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[M] Experimental Methods in Psychology

by: Lazaro Feest

[M] Experimental Methods in Psychology Psych 312

Marketplace > Washington State University > Psychlogy > Psych 312 > M Experimental Methods in Psychology
Lazaro Feest
GPA 3.63

Lisa Fournier

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Lisa Fournier
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This 21 page Study Guide was uploaded by Lazaro Feest on Thursday September 17, 2015. The Study Guide belongs to Psych 312 at Washington State University taught by Lisa Fournier in Fall. Since its upload, it has received 71 views. For similar materials see /class/206007/psych-312-washington-state-university in Psychlogy at Washington State University.


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Date Created: 09/17/15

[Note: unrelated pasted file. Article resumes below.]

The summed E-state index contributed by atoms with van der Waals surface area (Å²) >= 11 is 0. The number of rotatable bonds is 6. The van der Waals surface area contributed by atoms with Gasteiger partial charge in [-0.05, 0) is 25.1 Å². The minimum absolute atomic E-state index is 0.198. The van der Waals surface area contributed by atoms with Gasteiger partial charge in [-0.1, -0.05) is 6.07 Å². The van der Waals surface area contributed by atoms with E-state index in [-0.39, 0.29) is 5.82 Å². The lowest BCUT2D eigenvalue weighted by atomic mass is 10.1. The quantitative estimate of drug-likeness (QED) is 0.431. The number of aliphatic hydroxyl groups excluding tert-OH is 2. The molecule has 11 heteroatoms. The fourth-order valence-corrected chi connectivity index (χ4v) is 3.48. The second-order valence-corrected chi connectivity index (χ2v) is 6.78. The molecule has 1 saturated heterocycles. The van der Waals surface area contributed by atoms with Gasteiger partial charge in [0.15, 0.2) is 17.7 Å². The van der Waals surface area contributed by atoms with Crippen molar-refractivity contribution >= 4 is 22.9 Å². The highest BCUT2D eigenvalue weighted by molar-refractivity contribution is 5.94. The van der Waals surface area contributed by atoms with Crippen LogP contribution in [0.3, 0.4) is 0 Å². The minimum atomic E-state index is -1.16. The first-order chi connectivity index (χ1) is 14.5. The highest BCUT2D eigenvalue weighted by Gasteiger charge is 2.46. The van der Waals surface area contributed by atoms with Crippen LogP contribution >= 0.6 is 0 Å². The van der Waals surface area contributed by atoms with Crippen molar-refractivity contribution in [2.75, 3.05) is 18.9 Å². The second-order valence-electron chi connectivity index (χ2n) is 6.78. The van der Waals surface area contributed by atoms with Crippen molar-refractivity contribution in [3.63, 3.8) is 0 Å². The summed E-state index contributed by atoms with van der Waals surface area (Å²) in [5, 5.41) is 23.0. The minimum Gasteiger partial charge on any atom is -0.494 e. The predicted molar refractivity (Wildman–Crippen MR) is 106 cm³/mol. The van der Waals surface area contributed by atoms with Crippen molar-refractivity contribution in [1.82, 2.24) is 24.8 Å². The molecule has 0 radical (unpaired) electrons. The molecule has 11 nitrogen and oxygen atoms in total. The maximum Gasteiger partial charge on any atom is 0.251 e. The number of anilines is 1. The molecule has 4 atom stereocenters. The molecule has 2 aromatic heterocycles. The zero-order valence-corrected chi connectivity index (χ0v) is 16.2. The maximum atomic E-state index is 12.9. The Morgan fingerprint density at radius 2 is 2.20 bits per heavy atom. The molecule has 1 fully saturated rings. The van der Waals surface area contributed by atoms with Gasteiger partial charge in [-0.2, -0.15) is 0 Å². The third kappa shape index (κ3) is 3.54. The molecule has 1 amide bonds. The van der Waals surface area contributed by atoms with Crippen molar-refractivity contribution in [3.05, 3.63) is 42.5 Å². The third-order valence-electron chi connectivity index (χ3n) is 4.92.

Exam 2 Review Psychology 312 Dr Fournier You will be responsible for all information presented in lecture lab and in the textbook Ray Ch 8 9 10 11 and 14 Exception lab research paper background readings See Dr Fournier or you re your lab instructor if questions 0 Sampling different types be able to identify when might use a certain type discussed in Ch 13 0 Probability sampling equal chance that any 1 individual is selected from the population you wish to generalize to makes it random I Simple Random Sampling each member has an equal chance of being selected draw names from hat Systematic Sampling list of total population and choose every 11th person listed list order should be unbiased alphabetical list Strati ed Random Sampling When you wantneed certain types of people to be systematically represented in the sample divide population according to the category eg minority and take a separate random sample from each of the resulting divisions 50 whites 50 blacks 50 hispanics Cluster Sampling randomly select a certain number of population units like city blocks and then enlist people within those population units Multistage Sampling randomly sample at different stages in the process randomly sample population units THEN randomly sample within these units is used when the population is larger randomly choose colleges then randomly sample students 0 Non probability sampling not random I Convenience Sampling use individuals who are available to us ndings may not be generalized psych students Quota Sampling set up a quota or number of speci c types of individuals 3 athletes 3 frat boys 3 honor students Snowball Sampling use when there is no list of the population locate 1 person and get more of sample from contact with this person 0 Survey questionnaire research 0 Format types of questions pros and cons of each general considerations I Open ended no xed answer freedom to respond in any manner 0 Advantages 0 Doesn t impose researcher s point of view 0 P can provide info researcher had not considered 0 Disadvantages o Dif th to analyze and establish meaningful patterns 0 Dif th to translate answers into categories that t the hypothesis I Fixed Alternative P picks a response listed 0 Advantages 0 Easy to translate into categories 0 Easy to analyze o Disadvantages 0 Limits number of responses 0 Can t give reason for response I Combined Open and Closed Ended can pick a xed response or another that is not listed 0 Advantages 0 Same as those of open and xed alternative 0 Disadvantages o Open ended may be dif th to classify 0 Use xed answers as a guide I Funneling being with open ended question and follow it with more speci c response alternatives 0 Advantages 0 Get them to think about answer and how it ts into speci c alternative before they select the alternative 0 Disadvantages 0 Don t know why they chose a particular response I Creating Response Alternatives 0 If asking about frequency of a behavior 0 Never rarely sometimes often very often 0 If asking whether something is true 0 Very true somewhat true not very true not at all true 0 Make sure categories do no overlap 0 Methods of administering different types pros and cons of each I Liker used to measure attitude 0 Assign response to a number I Semantic differential uses bipolar adjectives good and bad 0 Adjectives placed at ends of 7 point scale 0 What factors in uence your sample size I How many people are available for your research and how homogeneousheterogeneous is this group 0 If homo on characteristics we are studying we can use fewer o If hetero on characteristic we need more subjects I How much difference can the researcher tolerate between sample and overall population studying 0 Larger population bigger sample 0 Greater variability in population bigger sample I Number in sample can be based on previous similar research 0 Better to err on larger vs smaller sample size 0 What types of conclusions can you draw based on this type of research I Correlational 0 Know how to plot data if given data know how to appropriately plot it know how to label axis related to IV amp DV I IV on x axis 0 One factor along x axis other factor signi ed by differently shaded bars in a bar graph I DV on y axis Know how we can increase the power of our experiment 0 Larger sample size more power Know steps of scienti c research in general and why this is a circular process Controliwhy is control important Be able to identify problems related failure in implementing control 0 Control related to participant assignment amp selection who how many how select how we will assign to groups Random assignment to groups random selection how affects within group and between group variance I Control ensures experimental results are due to the IV and not any other uncontrolled factors internal validity I Random Assignment to conditions 0 Controls for knownunknown confounding variables 0 Increases internal validity 0 Any suspectedunsuspected selection biases will be nulli ed across conditions 0 DOES NOT REMOVE DIFFERENCES AMONG PARTICIPANTS differences are equated across conditions 0 Control achieved through experimental design pretestposttest Solomon 4 group etc I Design must perform 2 functions 0 Allow evaluation of the effects of the IV on the DV 0 Help rule out confounds I Pretest Posttest control group design Randomly assign Ps to groups Give pretest to each group before treatment Give posttest to each group after treatment Benefrts controls several factors GIVES US AN IDEA IF THE 2 GROUPS ARE EQUAL BEFORE THE TREATMENT However the pretest could in uence the outcome of the experiment if so use the Solomon Four Group Design 1 Pretest Treatment Posttest 4 Posttest If the pretest didn t in uence treatment group then group 1 and 3 would have the same posttest If the pretest didn t in uence the control group then group 2 and 4 would have the same posttest 0 Compare group 1 and 2 to nd the treatment effect Control related to the logic of experimentationi4 steps participant selection participant assignment design amp consistency of treatment interpretation of hypothesis see lecture notes I If control is achieved through participant assignment or design consistency of treatment you can assume that the results are due to the IV Between subject designs within subject designs 7 be able to identify de ne know differences between when might use 1 design over the other advantagesdisadvantages of each these types of designs 0 Between Subjects Design I Any given individual or group does not receive all levels of the IV 0 Within Subjects Design I All levels of the IV are given to an individual or group Mixed subject designs 0 At least 1 IV is run between subjects and at least 1 IV is run within subjects Types of between subject designs completely randomized design multileveled completely randomized design 0 Completely Randomized I 1 IV with 2 levels 0 Subjects are randomly assigned to either a control or treatment groups 0 Multi Level Completely Randomized I 1 IV with 3 or more levels 0 Random assignment of subjects into one of the groups one for each level of the IV Factorial designs within amp between subjects 7 de ne be able to identify IVs factors and levels of each IV be able to identify the type of factorial design e g 2 X 2 2 X 3 2 X 2 X 2 etc Be able to answer the following related to factorial designs 0 What do factors represent I Independent variables 0 How identify of IVs I 2x3x3ORAxBxC3factors o How identify levels of each factor I The numbers in the above example 0 How many conditions Multi 1 the number of levels 0 I One How many possible main effects might we have I Equal to the number of factors How many possible interactions might we have I How many combinations of factors we have I 2 x 3 1 I 2x3x34 Be able to plot data correctly and identify main effects and interactions 0 O O 0 Be able to de ne and determine whether a main effect exists I Make a table compare means 0 Be able to de ne and determine whether an interaction effect exists Make a table com are the differences I Interaction effects 0 What is the power or advantages of factorial designs over nonfactorial designs I Can examine more than one hypothesis or factor 0 Behavior is often in uenced by more than one factor I Can simultaneously evaluate each factor 0 More economical I Can examine interactions between factors Given a scenario be able to identify the design in terms of the factors Be able to identify hypothesis independent and dependent variables Be able to identify main effects and interactions Be able to interpret main effects and interactions will need to describe based on data from a scenario Know the 8 possible data outcomes of a 2 X 2 factorial experiment see chapter 8 and know how to interpret the data main effects interactions presented in each of the possible data outcomes Know advantagesdisadvantages of betweensubject and withinsubject designs 0 Between subject I Advantages 0 Each participants receives only one level of the IV 0 No fatigue or order effects 0 Can be more certain that the IV caused the difference I Disadvantages 0 Need more participants 0 Within subject I Advantages o Equate groups 0 Reduce the number of participants needed 0 Statistically more sensitive to changes in the treatment effect 0 Reduces error VAR o Increases sensitivity of study 0 F Ratio error VAR is statistically smaller 0 Smaller treatment differences allow us to reject the H0 0 I Disadvantages 0 Not appropriate when 0 Treatment has a lasting effect exposure to one IV might carry over into another conditions 0 Extremely sensitive to time related effects confounds experience in one condition can in uence performance in another Be able to identify main effects amp interactions and interpret these see lab amp class exercises Most likely you will be given an experimental scenario a table of data and or a graphical representation of main effects andor interactions and asked to interpret what they mean in terms of the independent amp dependent variables and in terms of the hypothesis There are many questions concerning interpretation of results main effectsinteractions Be able to identify know pros amp cons of withinsubject and betweensubject design when one of these designs may be more appropriate Withinsubject designs in general and how affects within group variance significance tests 0 Order effects and sequence effects I Experience in 1 condition can in uence performance in another 0 Issues related to counterbalancingifull counterbalancing partial counterbalancing Know how to figure out how many participants need to fully counterbalance or partially counterbalance conditions in study Know K Know how to due a Latin Square Counterbalancing Design I Complete Counterbalancing o All conditions in experiment appear in all possible orders 0 Every possible sequence appears at each presentation of treatment 0 Use K to determine all possible orders required to completely counter balance I Incomplete Counterbalancing o Counterbalance with selected orders 0 Each conditions in all possible orders BUT each condition does not follow each of the other conditions 0 Use Latin Square to determine the conditions I K 0 K Number of conditions 0 KK 1K 2K 3 o If there are 6 conditions I 66x5x4x3x2x1howmanyparticipants needed 720 I Latin Square 0 Equation 1 2 N 3 N 1 4 N 2 5 N 3 5 N 4 o N of conditions 0 If there are 9 conditions you need 9 columns 0 129384756 1 2 9 3 8 4 7 5 6 2 3 l 4 9 5 8 6 7 3 4 2 5 l 6 9 7 8 4 5 3 6 2 7 l 8 9 5 6 4 7 3 8 2 9 l 6 7 5 8 4 9 3 l 2 7 8 6 9 5 1 4 2 3 1 6 2 9 1 8 2 7 3 6 4 5 o Matchedsubject procedures 0 We use these when you cannot use a within subjects design due to carry over effects practicefatigue effects or to overcome any pitfalls with within subjects designs as a control procedure I Match pair of individuals on a variable that is correlated with the DV and run experiment wo analyzing the matched variable as an experimental procedure I Individuals are matched on a factor then run the experiment and analyze that factor Ecology and factors that affect internal amp external validity Be able to identify factors below and how to avoid such factors 0 experimenter factors I interrater reliability 0 degree of agreement among raters gives a score of how much consensus there is in the ratings helps to nd outliers and common scores and validates the experiment 0 Standardize instructions 0 Researcher blind to hypothesis and conditions 0 Participants should always be blind to the hypothesis 0 Double blind study I experimenter bias 0 Changes in the DV produced by the attitude or behavior of the researcher not related to the IV 0 Expectations about the outcome of the study in uences the results obtained 0 Be blind to the hypothesis and conditions 0 Use more than one rater 0 Look at inter rater reliability oo o 1 u U 4 O O 0 subject factors I Hawthome effect 0 Participants think they are special when they are in a study 0 They try harder than usual 0 Is a threat to ecological validity 0 Use double blind study I placebo factors 0 Suggestion of change can produce a change 0 Use double blind study I demand characteristics 0 Participant is more in uences by the experimental setting than by the IV 0 Use double blind study and have no leading suggestions I cultural and social bias 0 Social desirability bias want to give socially appropriate answers Response set response is unrelated to the question agree w everything or disagree w everything Emphasize anonymity Use questions that may less likely suggest moral judgment is involved 0 Use similar questions with different answers 0 doubleblind experiment I Participant and experimenter are unaware of the condition the participant is assigned to You will be given a few experimental scenarios and will be asked questions related to any of the information above You will need to know all of the material above at a conceptual level The test will be mainly multiple choice some short answers and essays Don t stress Just study Know information from text lectures and lab activities If questions come see the instructor or your lab TA Exam 1 Review 2 pages Psychology 312 Dr Fournier You will be responsible for all information presented in lecture lab and in the textbook Ray Ch 1 2 3 5 6 and 7 Come see me during office hours if questions Why is understanding research methods important 0 Methods will help you explore understand and interpret various phenomena that you are curious about 0 As a consumercitizen you will often need to evaluate and act upon research results 0 To find answers to such questions you must rely on data and interpretation of data provided by experts o Experts can be wrong 5 sources of knowledge and how they are related to scientific research 0 Tenacity Acceptance of a belief wo data to support it 0 Common Sense Accept ideas based on past experiences or perceptions 0 Authority Accept as true info because it is communicated by experts 0 Reason Accept ideas based on the assumptions that the rules of logic will permit only correct conclusions to follow from premises 0 Science Accept ideas based on objective observation and reason Assume that events have finite causes causeeffect relationships are stable over time and there are no nonnaturalsupernatural causes Why is experimental psychology considered to be an empirical science Conclusions are based on direct observations not speculation traditional beliefs common sense or reasoning alone Why is Experimental psychology considered to be theoretically driven like other sciences 0 We don t 39ust collect facts we exlain what is observed usin theories l r 0 How does science progress 0 There are often a couple oftheories to answer a particular question with science we test which theory is best then go off ofthat theory Why do vague theories hinder the progress of science o It is hard to test a vague theory therefore hard to prove it wrong or improve upon it Know basics of Experimental research Vs Correlational research naturalistic observation case studies survey research 0 Experimental direct manipulation of variables to allow examination of causeeffect relationships 0 Correlational ask whether there is an association between two variables but does not establish how these two variables influence each other Know how to set up a naturalistic observation when might use and characteristics of o Noninterference observe naturalreal patterns in the world qualitative information that only gives description 0 You watch without interacting with the subject and without the subject knowing that you are watching Know what it means when 2 variables are correlated or not correlated Be able to identify positive negative and no correlation Know the 3rd variable problem 0 Positive corr as one increases so does the other 0 Negative corr as one increases the other decreases o No corr they do not move together one increasing does not mean the other will increase or decrease Inference know what term means amp how applied lnferences are related to the hypothesis or some larger theory that we want to evaluate make inferences about the research participants behavior from what we observe Construct validity know what term means amp how applied s our measure accurately reflect your construct what we are trying to describe internal amp external validity know what term means amp how applied o Is the experiment internally valid Are other variables besides the N that could have lead to our findings Are there confounds Are there extraneous variables e experiment externally valid eneralized to the ulation l Operational definitions relate to hypothesis IV and DV be able to translate IV and DV into Be able to take a construct and operationally define 0 An objective definition of a construct stated in terms of how one will measure that construct we try to use more than one operational definition 0 Ex The construct is anxiety the operational definition could be physiological measures like heart rate a psychometric scale of anxiety or a self report lnductive vs deductive reasoning know each how different which most popular in science strengths and weaknesses of approaches when one may be used vs other lnductive when you go from data results from a study to a general theory premise Makes generalizations from a specific instance or several new facts to a general idea Weakness may overlook unobserved factors that may be responsible for the effects we observe Strength good starting point when little is known about the phenomenon we wish to study 0 Deductive when you begin with a general theory premise and lead to particular statements concerning data conclusions Scientists use this lfThen logic Weakness could use invalid reasoning Strength allows us to draw conclusions Deductive reasoning valid confirmation invalid confirmation valid disconfirmation and invalid disconfirmation be able to identify each make sure you do not use either type of invalid reasoning above when drawing conclusions from an example scenario Which type of reasoning listed above is the one science uses or should use 0 Valid Confirmation orrect conclusion If P then Q P occurs therefore we should see Q o Invalid Confirmation ncorrect conclusion If P then Q Q occurs therefore we should see P o This does not make sense 0 Valid Disconfirmation this is the most powerful reasoning in science To disconfirm present theory If P then Q Don t observe Q therefore should not observe P o Invalid Disconfirmation To incorrectly disconfirm a theory If P then Q Don t observe P therefore should not observe Q o This does not make sense hypothesis general and specific based on operational definitions be able to construct and identify 0 Come up with an ideaexpectation called the hypothesis evaluate the hypothesis through observation and research and draw conclusions about the hypothesis 0 What will you manipulate Measure Predict Evaluate IV and DV IV what the experimenter directly manipulates DV what the experiment measures compare levels of IV 0 Evaluate Treatment Effect The difference in magnitude ofthe DV between the control and treatment conditions 0 Make hypothesis concrete Use operational definitions Construct validity 0 Make predictions Indicate predicted outcome based on the IV and DV independent and dependent variable make sure can operationally define identify and create IV amp DV for different scenarios Alternative hypothesis vs Null hypothesis what each means Validity and reliability know what mean and be able to identify or come up with an example can have one without the other 0 Validity accurate must reflect the variable you measure 0 Reliability consistent must show an effect repeatedly Scaling all different types of scaling how to identify which type of scaling is appropriate what kinds of conclusions you can draw with different types of scaling Given a scenario should be able to answer these questions Identify incorrect conclusions based on misinterpretations of scaling O 0 Nominal nonordered categories differences between categories is qualitative used for measuring race etc kes no sense to add subtract multiply or divide o Ordinal ordered categories numbers reflect quantitative difference no absolute zero cannot say one value is twice that of another ex rank sports teams Differences between categories are not equal intervals 0 Interval ordered categories with equal intervals no absolute zero cannot say something is twice the value of another ex temp in F 0 Ratio ordered categories with equal intervals and an absolute zero Statistics mean median mode what mean how calculate how related to distribution of scores Mean median and mode the same normal distribution Mean greater than the median positively skewed Mode greater than the mean negatively skewed normal distributions bimodal skewed importance of variability know what means in terms of significant differences between sample means Helps determine ifthe means between the 2 conditions are truly different 0 Zscores when use amp what can tell us zscore for one particular measurement is a deviation score that is calculated by subtracting the mean ofthe distribution from that score and then dividing the difference by the standard deviation Relates all the scores to the mean can compare scores easily Correlation what conclusions can draw interpretation of positive and negative correlation Know from example scenario whether demonstrates positive negative or no correlation Types of plots when plotting data when 1 is more appropriate than another scatter diagram bar graph line graph Scatter Diagram Bar Graph Line Graph Know how to plot data if given data know how to appropriately plot it know how to label axis related to IV amp DV IV y axis 00000 O O O axrs What type of research design allows us to make causeeffect relationships Why Be able to explain 0 Experimental because we can control variables and test to see what variable causes a difference Differences between controlled experiment correlation amp naturalistic observation in terms of methods conclusions that can be drawn amp circumstances most likely use Be able to identify whether a measure is reliable andor valid know definition of both ofthese terms lnferential statistics know what allows you to do assumptions what is the purpose Know what we assume conceptually when we test for significant differences between groups using inferential statistics and know statistically what we assume when we do inferential statistics see lecture amp Ch 5 0 When we attempt to understand the properties of all possible samples called the population by looking at the particular sample with which we are workin Assume that the sample we are discussing is the result of random sampling or some systematic form for sampling 0 Using sample means to infer things about the population mean What is alpha level Beta level 1alpha 1B Why do we have an alpha level What is the p level Is there such thing as a p 0 level of significance Why or why not Do we want our p level to be high or low Why 0 Alpha Level the probability that you will commit a Type Error usually set at 05 meaning there is a 5 5 out of every 100 results are due to chance p 0 does not exist because there is always the possibility that your results are due to chance Want p to be low 0 Beta Level the probability that you will commit a Type II Error want power to be high and beta to be small In general how does probability relate to inferential statistics 0 Used to determine ifthe results are generalizeable to the population Null Hypothesis Ho alternative hypothesis H1 or HA operational definition treatment effect treatment and control group O Evaluation ofthe research hypothesis alternative hypothesis 3 questions need to ask see lecture notes amp Ch 6 Internal and external validity 0 Internal Validity the ability to make valid inferences concerning the relationship between a dependent and independent variable in an experimental situation 0 External Validity generalizability of an experimental outcome to other groups settings treatment variables and measurement variables Confounds extraneous variables know how to identify each know how each affects variance know how each effects the probability of rejecting the null hypothesis know all differences between confounds and extraneous variables 0 Confound systematically affects the results affects betweengroup variance and causes Type Error can lower between group variance increases chances of rejecting null o Extraneous variables affects within group variance causes Type II Error can higher rou variance decreases chances of re39ec 0 null Know how to identify and control for any extraneous variables Withingroup variance betweengroup variance know what each is identify under which conditions each type of variance may increase which type of variance do you want to be high Which low Know how confounds and extraneous variables affect each type of variance know what you can do to increase your chances of supporting your alternative hypothesis eg find significant differences between your groups and know how each type of variance affects the probability of rejecting the null hypothesis Know chance variation and systematic variation and how these types of variation map on to within group and between group variance When is systematic variation good When is it bad What is the F ratio based on What does an F 1 mean Do you want F to be high or low 0 Betweengroup variance divided by withingroup variance 0 Want it to be greater than one o F 1 means there is no effect Know what distributions look like for high withingroup variance low withingroup variance high betweengroup variance low betweengroup variance Be ready to compare distributions that may be high or low in terms of one type of variance or both Know type and type II error Know definitions of both which type of error is worse and why how to avoid these types of errors be able to identify if a type or type II error in a scenario know each type of error in terms of true state of affairs Know when we can feel confident that our results are due to our lV Know what a correct rejection and correct acceptance ofthe null hypothesis is Do we ever seekto support the null hypothesis Why or why not Know alpha level in relation to null hypothesis Know how we can increase the power of our experiment Know steps of scientific research in general and why this is a circular process 0 1 Participant Selection 0 2 Participant Assignment 0 3 Design and Consistency of Treatment orm experiment 0 4 Interpretation of Hypothesis Null hypothesis Confound hypothesis Research hypothesis 0 You might find support for a hypothesis then go back and refine it and start over You will be given a few experimental scenarios and will be asked questions related to any of the information above You will need to know all of the material above at a conceptual level The test will be mainly multiple choice and an essay question Don t stress Just study Know information from text lectures and lab activities If you have questions make an appointment with the instructor or your lab TA or discuss with TA during lab Exam 3 Review Psych 312 Dr Fournier Questions will be based on lectures class activities lab activities and readings from the textbook Questions will be multiple choice and essay Questions will include topics covered throughout the semester including independent amp dependent variables hypothesis testing operational de nitions control sampling types of confounds extraneous variables internal amp external validity and what factors affect each reliability validity type of designs including surveys amp naturalistic observation within subject between subject factorials quasiexperimental ex post facto etc All of these types of questions will relate to the new information you have learned in the chapters below Thus the exam is somewhat cumulative due to the nature of research methods and designs However most of the questions will come directly from the information contained in the chapters 12 13 and 4 Chapter 12 1 Field research 0 Can increase generality and relevance of research 0 Allows us to study unplanned events 0 Able to control for fewer of the factors that in uence the behavior of our participants and thus less able to rule out alternative hypotheses o Increases external validity but decreases internal validity 2 External validity vs internal validity issues 0 External Validity 7 The generalizability of an experimental outcome 0 Internal Validity 7 Is there another way to explain the outcome besides the independent variable 3 Quasiexperimental designs all when appropriate strengths weaknesses amp be able to identify or design one 0 Time Series i Examines the effects of an event that has happened to all members of the population we are studying ii Withinsubjects retest treatment posttest l Slmple good for studying something we don t know a lot about V Weaknesses 1 Don t know the normal uctuation between any 2 measures pretest and posttest without a treatment imposed o Interrupted Time Series i Making several pretest and posttest measurements before and after an event ii Withinsubjects iii Pretests a treatment a posttests 4 iv Strengths 1 Better estimate of the normal uctuation from test to test V Weaknesses l Unclear whether factors other than the treatment caused differences in preand posttest measures why no control group 0 Multiple Time Series i Includes a control group and has multiple pretests and posttests i Betweensubjects iii Strengths 1 Rules out some alternative interpretations iv Weaknesses 1 Unknown variable may affect our experimental or our control group 0 Nonequivalent BeforeAfter Design i Difference between pretest and posttest scores are compared between treatment and control group ii Betweensubjects iii Strengths 1 Can make comparisons between 2 groups that we suspect differ before the study begins 2 Some threats to internal validity can be ruled out iv Weaknesses l Selectionmaturation still threatens internal validity o Retrospective amp EX Post Facto Designs i Work backward 7 we know the outcome and wish to determine the antecedents of this outcome ii Correlational study iii Strengths 1 Determine whether there are meaningful relationships between events that have occurred in the past 2 Popular in studies examining educational techniques disease and psychopathology 3 Good for testing alternative hypotheses iv Weaknesses 1 Because it is correlational we can only say whether a change took place not why 2 Cannot make causeeffect conclusions Correlational procedures pros amp cons when appropriate to use limitations of interpretations of results cumulative 0 Pros Efficient alternative and an important initial step in the inferential process i39 Lack of correlation can rule out possible causality o Cons Third Variable Problem 7 there could be another variable in uencing the two you are looking at 0 When to use If there is a process we think is important to understand but do not know enough about it to design a highly controlled experiment To show the relationship between to variables without attempting to show that one variable in uences the other 0 Limitations of Predictions i Cannot determine causality 5 Naturalistic observation pros amp cons how should conduct when appropriate to use limitations of interpretations of results 0 Pros i Describe a behavior in reallife settings ii How behavior unfolds over time o Cons Qualitative not quantitative i Subjective judgment of the researcher iii Limited representativeness of the sample iv Cannot get informed consent 0 How to Conduct i Need to include 1 Unobtrusive Observation 2 Accuracy of Observations 3 Good Data Recording ii Need to avoid l Boredom of Researcher 0 When it s Appropriate i When little is known about a phenomenon ii When it wouldn t be ethical to manipulate the variables 0 Limitations i Inappropriate to generalize if you don t examine other instances of the same phenomenon ii Does NOT provide info on how 1 variable in uences another 0 Interpretations of Results i Give a mass description of a phenomenon ii Gains insight about patterns of lawful relationships iii Determine whether a relationship possibly exists 6 For all designs in this section be able to determine if a design carried out in a scenario is appropriate or whether another design may be better Chapter 13 7 Types of singlesubject designs all when use how data is presented pros and cons 0 Case studies naturalistic amp oneshot i Naturalistic 1 When to Use a When you want to focus on problematic or exceptional behaviors 2 Data a Descriptive narrative by the researcher b Qualitative self report 3 Pros a Valuable descriptions of new phenomena b Leads to insight and the proposal of models 4 Cons a Cannot make strong inferences b Cannot make causal claims c Selective forgetting d Deceptions ii One Shot 1 When to Use a Observe right after a treatment 2 Data a Direct observation of subject after a treatment 3 Pros a Valuable descriptions of new phenomena b Leads to insight and the proposal of models c More experimental that naturalistic design 4 Cons a Cannot make strong inferences b Cannot make causal claims c Only get one shot Experimental singlesubject designs reversal design multiplebaseline design multielement design i Reversal Design 1 When to Use a When you want to show a different pattern of responding when a treatment is present vs not present 2 Data a Baseline treatment baseline b ABA 3 Pros a Multiple observations at each stage b Can treat groups as a single subject 4 Cons a Only works when the treatment on behaviors reduces to baseline quickly ii MultipleBaseline Design 1 When to Use a When you believe that your treatment will permanently change the behavior or be long lasting 2 Data a Monitor several behaviors of a single subject simultaneously 3 Pros a Can determine if treatment was specific to a particular behavior 4 Cons a Each behavior being monitored must be independent of the others iii MultiElement Design 1 When to Use a When you want to examine two or more levels of your IV 2 Data a Compare different levels of a given IV b Incorporate many reversals c ABAB 3 Pros a Frequent reversal of treatments i Can examine changes when background variables exist that cannot be changed Differences in terms of the effects of each treatment emerge quickly 4 Cons a Best for treatments that are shortlived b Sequence effects 8 Evaluating singlesubject experimental results 9 Identify whether design appropriate in a particular scenario Chapter 14 10 Ethical considerations in research 0 Know what can cannot due 0 Be able to identify if study is ethical or not 0 If a study violates ethics identify which ones 0 When ethics are violated know how to change a study to make it ethical ll Participants rights 0 Voluntary participation be able to identify if truly voluntary i Freedom to join the study ii Freedom to leave at any time o Informed consent know all components of i Description of the research which includes 1 The general purpose 2 The potential risks ii Inform them of any factor that might in uence willingness to participate iii Give to participant before participation 0 Right to privacy know some procedures that will insure privacy i Thoughts feelings performance of the participant should not be made public without the participant s consent ii Con dentiality 1 Cannot release data of a personal nature to anyone else without the participant s consent iii Anonymity 1 Personal identit be ke se arate from one s data l If study lowers any aspect of human functioning ii APA guidelines iii IRB 12 Scientists rights 0 Guidelines of APA American Psych Assoc see text for details 1 0 Use of deception in research when okay when not okay procedures to reduce risks i The bene ts must outweigh the risks ii Must debrief thoroughly iii Must avoid it if you can 0 Example risk studies i Milgram study ii Radiation study iii examples in lecture 0 Can seek answers to questions 13 RisldBenefit Ratio 0 Needs to be low i Bene ts high ii Risks low 14 Debriefing know all aspects 0 When to use i Provide at the end of the study 0 What content should contain i Explain the true purpose of the study ii Describe the manipulations and methods in more detail iii Can be written or verbal 1 Must be verbal if it is a deception study 0 Purpose i Important to ensure that the participant leaves the study with at least as much self esteem as when they entered the experiment ii Must leave with no anxiety iii Make sure participant does not leave in lower psychological state than when entered study iv Participant can ask questions 1 Researcher can clear up misconceptions v Researcher can ask questions 1 Strategies or factors that may have in uenced participants performance 15 Participants as colleagues o A participant should be treated as one treats a colleague as someone who is valued and respected for the information that heshe can offer 16 Animals as subjects see speci c outline in text 0 If certain experiments are not carried out then people who might have benefitted from the knowledge gained through those experiments may be forced to endure suffering or pain that could have been avoided 0 Use when i We are interested in animals for their own sake ii What we learn about animals sheds light on human evolution iii When a certain process may be highlighted or exaggerated in animals and therefore easier to notice than it is in humans iv When the underlying mechanisms of behavior are similar across species and sometimes are easier to study in a nonhuman species v When certain experiments are impossible to do with humans because of le al or ethical restrictions l7 18 Ethical amp moral uestions l9 quot 39f I 20 IRB institutional review board know role and what purpose is see details in text 0 Determine whether the participants i Welfare and rights are protected ii Will be exposed to potential risks iii Have free choice concerning participation iv Have informed consent 21 Responsibilities of Experimenter 0 Report accurate results Create a sound study Do not fabricate data Do not plagiarize Responsible for ethical treatment of subjects etc see notes AND text ALSO KNOW General information related to writing a scientific paper goal of each section of paper amp what information is contained in each section FOR A REVIEW CAN LOOK AT Chapter 15 or see laboratory notes and APA manual These are mainly a list of topics When studying please focus on anything that was discussed in lecture in great detail especially if it concerned a class activity 1 Also note that some information on the exams concern activities you are presently carrying out in the laboratory including the laboratory assignments Finally know all info in text book covered in the chapters listed above Don t Stress Study Hardll If you have any questions come see the instructor or Lab TA You can do well